Skip to main content

Q uarantine: etymologically, it means “40 days”the length of time ships were kept off the coast of Venice to protect the port city from the plague in the 14th century. Forty days is also the length of Lent, the season in which, for centuries, Christians have spiritually replicated Jesus’s experience of fasting and temptation in the wilderness. Right now, at the end of Lent, half the world is quarantined to slow the spread of the coronavirus. But neither the medieval sailors nor Christ himself had what we have now: digital technology. It’s possible for us to connect with people we have no physical access to. And this year’s Lenten social distancing has me wondering: How much should we rely on digital technology to connect us?

The blessing—and the challenge

In some ways, digital technologies are an enormous gift during this time. In the face of a pandemic that’s forcing us to keep physical distance between ourselves and fellow humans, we’re suddenly dependent upon digital technology to connect to others at a fundamental level. With the exception of the people living in your household (and your neighbors, who are perhaps out for walks more often than usual), you cannot talk with people you love except in a mediated way: by letter, text message, phone, or video call. All but our most intimate relationships no longer involve in-person interactions. 

And we desperately need to connect with others for our wellbeing. Social isolation wears on us. Introverts may be able to tolerate it better than extroverts, but even they’re not immune to the accompanying loneliness and anxiety. A connection of any kind, even mediated by a screen, is good for the soul.

Because of that, we can embrace technology as a way to connect us to others during a time of social distancing. This is true of us both individually and as the church—but with some qualifications.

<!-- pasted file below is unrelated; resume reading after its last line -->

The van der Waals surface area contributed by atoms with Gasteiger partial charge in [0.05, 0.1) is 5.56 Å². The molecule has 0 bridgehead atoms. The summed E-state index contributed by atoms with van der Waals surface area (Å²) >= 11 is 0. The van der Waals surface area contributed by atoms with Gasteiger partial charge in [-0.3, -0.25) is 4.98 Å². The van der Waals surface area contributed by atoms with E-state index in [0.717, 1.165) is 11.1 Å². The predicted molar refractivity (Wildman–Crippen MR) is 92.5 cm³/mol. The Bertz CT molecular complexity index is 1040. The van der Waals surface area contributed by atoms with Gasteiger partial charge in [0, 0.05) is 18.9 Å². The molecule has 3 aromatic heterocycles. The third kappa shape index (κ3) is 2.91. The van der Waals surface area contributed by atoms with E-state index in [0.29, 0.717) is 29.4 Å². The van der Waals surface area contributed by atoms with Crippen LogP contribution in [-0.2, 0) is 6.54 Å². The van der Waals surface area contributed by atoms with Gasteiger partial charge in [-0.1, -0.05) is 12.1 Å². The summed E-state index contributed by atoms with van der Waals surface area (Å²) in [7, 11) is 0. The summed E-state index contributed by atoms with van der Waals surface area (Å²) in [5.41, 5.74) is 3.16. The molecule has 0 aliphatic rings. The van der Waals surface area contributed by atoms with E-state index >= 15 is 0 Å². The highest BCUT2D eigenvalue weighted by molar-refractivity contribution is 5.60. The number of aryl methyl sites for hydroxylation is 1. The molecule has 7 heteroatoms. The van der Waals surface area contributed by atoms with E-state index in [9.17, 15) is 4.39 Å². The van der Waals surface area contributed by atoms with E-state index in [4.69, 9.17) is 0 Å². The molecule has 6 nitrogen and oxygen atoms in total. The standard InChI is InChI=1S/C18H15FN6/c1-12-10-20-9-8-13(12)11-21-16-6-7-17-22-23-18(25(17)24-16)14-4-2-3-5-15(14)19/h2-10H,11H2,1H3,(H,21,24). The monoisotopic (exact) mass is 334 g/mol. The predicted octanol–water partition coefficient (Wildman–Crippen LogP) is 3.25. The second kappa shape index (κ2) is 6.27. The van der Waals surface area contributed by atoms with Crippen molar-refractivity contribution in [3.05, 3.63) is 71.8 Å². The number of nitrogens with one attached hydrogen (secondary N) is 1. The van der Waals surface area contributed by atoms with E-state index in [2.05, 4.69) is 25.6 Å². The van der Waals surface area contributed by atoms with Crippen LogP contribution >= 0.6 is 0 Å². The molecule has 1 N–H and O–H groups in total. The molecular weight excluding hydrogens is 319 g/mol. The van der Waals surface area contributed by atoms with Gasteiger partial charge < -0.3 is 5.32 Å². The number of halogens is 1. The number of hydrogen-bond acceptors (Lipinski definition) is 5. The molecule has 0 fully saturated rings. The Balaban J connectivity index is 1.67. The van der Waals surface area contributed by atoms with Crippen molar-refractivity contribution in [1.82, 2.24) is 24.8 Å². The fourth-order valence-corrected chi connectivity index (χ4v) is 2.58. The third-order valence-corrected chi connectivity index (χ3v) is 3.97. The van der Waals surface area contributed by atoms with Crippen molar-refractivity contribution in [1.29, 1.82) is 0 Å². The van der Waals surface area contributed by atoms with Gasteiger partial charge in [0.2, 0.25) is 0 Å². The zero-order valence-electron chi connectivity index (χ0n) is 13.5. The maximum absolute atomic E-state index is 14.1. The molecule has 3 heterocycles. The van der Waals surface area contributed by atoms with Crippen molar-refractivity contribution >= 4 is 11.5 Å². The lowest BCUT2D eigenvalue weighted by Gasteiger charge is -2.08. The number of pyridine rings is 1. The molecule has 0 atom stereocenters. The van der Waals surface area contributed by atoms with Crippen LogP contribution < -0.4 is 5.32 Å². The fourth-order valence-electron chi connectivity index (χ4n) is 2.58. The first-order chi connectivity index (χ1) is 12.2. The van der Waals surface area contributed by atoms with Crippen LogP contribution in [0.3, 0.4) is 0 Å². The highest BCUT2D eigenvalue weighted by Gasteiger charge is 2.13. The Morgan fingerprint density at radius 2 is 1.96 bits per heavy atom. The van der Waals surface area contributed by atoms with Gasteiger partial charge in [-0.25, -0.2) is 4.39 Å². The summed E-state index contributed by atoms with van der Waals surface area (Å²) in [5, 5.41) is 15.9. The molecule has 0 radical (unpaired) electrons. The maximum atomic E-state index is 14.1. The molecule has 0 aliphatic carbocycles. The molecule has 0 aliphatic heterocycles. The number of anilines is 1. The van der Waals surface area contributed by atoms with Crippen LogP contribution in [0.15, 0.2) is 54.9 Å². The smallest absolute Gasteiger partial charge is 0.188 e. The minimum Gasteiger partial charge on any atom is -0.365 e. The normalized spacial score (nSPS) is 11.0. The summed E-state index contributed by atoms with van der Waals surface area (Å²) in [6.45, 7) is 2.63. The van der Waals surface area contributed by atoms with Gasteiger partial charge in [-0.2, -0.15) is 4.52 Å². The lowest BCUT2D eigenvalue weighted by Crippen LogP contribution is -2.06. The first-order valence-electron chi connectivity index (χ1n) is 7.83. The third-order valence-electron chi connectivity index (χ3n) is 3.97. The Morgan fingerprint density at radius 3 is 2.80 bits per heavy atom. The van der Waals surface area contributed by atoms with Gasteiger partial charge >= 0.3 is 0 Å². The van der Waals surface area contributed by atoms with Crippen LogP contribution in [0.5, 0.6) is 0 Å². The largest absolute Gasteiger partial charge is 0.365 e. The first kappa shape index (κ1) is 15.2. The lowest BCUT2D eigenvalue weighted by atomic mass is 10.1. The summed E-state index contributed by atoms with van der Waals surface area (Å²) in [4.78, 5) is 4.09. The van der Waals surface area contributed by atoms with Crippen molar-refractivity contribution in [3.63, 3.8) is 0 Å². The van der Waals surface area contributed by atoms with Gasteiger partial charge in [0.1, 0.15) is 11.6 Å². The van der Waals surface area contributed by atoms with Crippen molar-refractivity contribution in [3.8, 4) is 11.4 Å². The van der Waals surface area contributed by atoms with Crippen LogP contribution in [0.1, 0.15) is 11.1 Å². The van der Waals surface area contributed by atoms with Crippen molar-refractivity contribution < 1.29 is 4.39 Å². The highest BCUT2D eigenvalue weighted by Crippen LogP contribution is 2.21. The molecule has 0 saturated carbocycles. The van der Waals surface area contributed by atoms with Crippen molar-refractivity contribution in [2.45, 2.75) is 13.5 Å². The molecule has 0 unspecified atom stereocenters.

I’ll put my cards on the table: I’m a digital minimalist. Skeptical of technology’s promises to make us smarter and connect us to others, I try to give priority to in-person relationships and analog ways of living. 

I do use digital technologies; for two years, I have worked remotely and lived 2,000 miles from my family. Phone and video calls are part and parcel of my daily life. But I try to use technology as a tool in service to the things I really value. 

Under normal circumstances, I’d prefer to catch up with a friend on a weekly jog rather than text her. I’ve tried to invest in nearby relationships in our new city instead of simply maintaining cross-country relationships with old friends. And, as a Christian, I’m an advocate of the local church. There’s wisdom in the late Eugene Peterson’s suggestion that people pick a church by going to the closest and smallest one. Ordinarily, I’d say that listening to sermons at home by yourself isn’t the church, though it might be spiritually edifying. (I acknowledge that this is the everyday situation for many who are homebound or hospitalized and don’t mean to diminish their experience.)

So my digital choices were pretty much on autopilot until about three weeks ago, when I was thrown for a loop. Now I can’t jog with a buddy. I have no physical access to any friends, near or far. And holding a church service has been banned completely. Suddenly, technology is mighty tempting.

So what is this digital minimalist to do? What are all of us, regardless of our technological persuasion, to do? Is there a theological framework for using digital technologies to mediate our relationships?

I believe there is. Here are a few theological truths and corresponding practices for us to consider in a season of physical distancing. (The practices are examples to inspire you. Use your own imagination and pay attention to the place God has put you!)

Truth: We are wired to be in relationship with other people.

“It is not good that the man should be alone,” God says while creating a fellow human being for Adam (Genesis 2:18). It’s not good for us to be alone. In one sense, digital technologies are no different than other, simpler technologies, like paper and pen or telephones. Just as handwritten letters mediate our relationship with other people, so can platforms like Zoom, FaceTime, and Marco Polo.

We shouldn’t spurn these technologies just because they’re not as good as the real thing. As long as we can’t have the “real thing,” let’s meet each other’s (and our own!) need for companionship by staying connected in whatever ways we can. In fact, I’d argue that interactions over phone or video can be the real thing. Physical proximity isn’t required for a meaningful relationship, although it helps.

Practice: Coordinate a virtual game night.